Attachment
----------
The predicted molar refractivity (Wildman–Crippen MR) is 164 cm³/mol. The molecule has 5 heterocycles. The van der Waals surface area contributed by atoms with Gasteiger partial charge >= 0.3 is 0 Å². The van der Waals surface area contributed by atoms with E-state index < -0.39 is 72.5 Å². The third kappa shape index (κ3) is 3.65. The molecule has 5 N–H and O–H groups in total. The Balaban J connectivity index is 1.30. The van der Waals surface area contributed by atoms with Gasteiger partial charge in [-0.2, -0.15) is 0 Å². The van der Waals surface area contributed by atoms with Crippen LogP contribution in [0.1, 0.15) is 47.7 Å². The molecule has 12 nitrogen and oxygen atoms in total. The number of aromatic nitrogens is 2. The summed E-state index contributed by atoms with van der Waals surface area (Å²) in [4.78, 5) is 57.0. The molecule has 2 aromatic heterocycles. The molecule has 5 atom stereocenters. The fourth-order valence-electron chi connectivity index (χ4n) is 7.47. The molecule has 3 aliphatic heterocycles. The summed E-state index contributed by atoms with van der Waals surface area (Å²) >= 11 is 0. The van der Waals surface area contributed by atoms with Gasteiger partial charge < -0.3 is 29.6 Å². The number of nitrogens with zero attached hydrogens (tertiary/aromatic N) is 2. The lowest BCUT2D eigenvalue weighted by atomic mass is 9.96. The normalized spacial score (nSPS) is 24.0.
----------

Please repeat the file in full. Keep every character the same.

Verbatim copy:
The predicted molar refractivity (Wildman–Crippen MR) is 164 cm³/mol. The molecule has 5 heterocycles. The van der Waals surface area contributed by atoms with Gasteiger partial charge >= 0.3 is 0 Å². The van der Waals surface area contributed by atoms with E-state index < -0.39 is 72.5 Å². The third kappa shape index (κ3) is 3.65. The molecule has 5 N–H and O–H groups in total. The Balaban J connectivity index is 1.30. The van der Waals surface area contributed by atoms with Gasteiger partial charge in [-0.2, -0.15) is 0 Å². The van der Waals surface area contributed by atoms with Crippen LogP contribution in [0.1, 0.15) is 47.7 Å². The molecule has 12 nitrogen and oxygen atoms in total. The number of aromatic nitrogens is 2. The summed E-state index contributed by atoms with van der Waals surface area (Å²) in [4.78, 5) is 57.0. The molecule has 2 aromatic heterocycles. The molecule has 5 atom stereocenters. The fourth-order valence-electron chi connectivity index (χ4n) is 7.47. The molecule has 3 aliphatic heterocycles. The summed E-state index contributed by atoms with van der Waals surface area (Å²) >= 11 is 0. The van der Waals surface area contributed by atoms with Gasteiger partial charge < -0.3 is 29.6 Å². The number of nitrogens with zero attached hydrogens (tertiary/aromatic N) is 2. The lowest BCUT2D eigenvalue weighted by atomic mass is 9.96. The normalized spacial score (nSPS) is 24.0.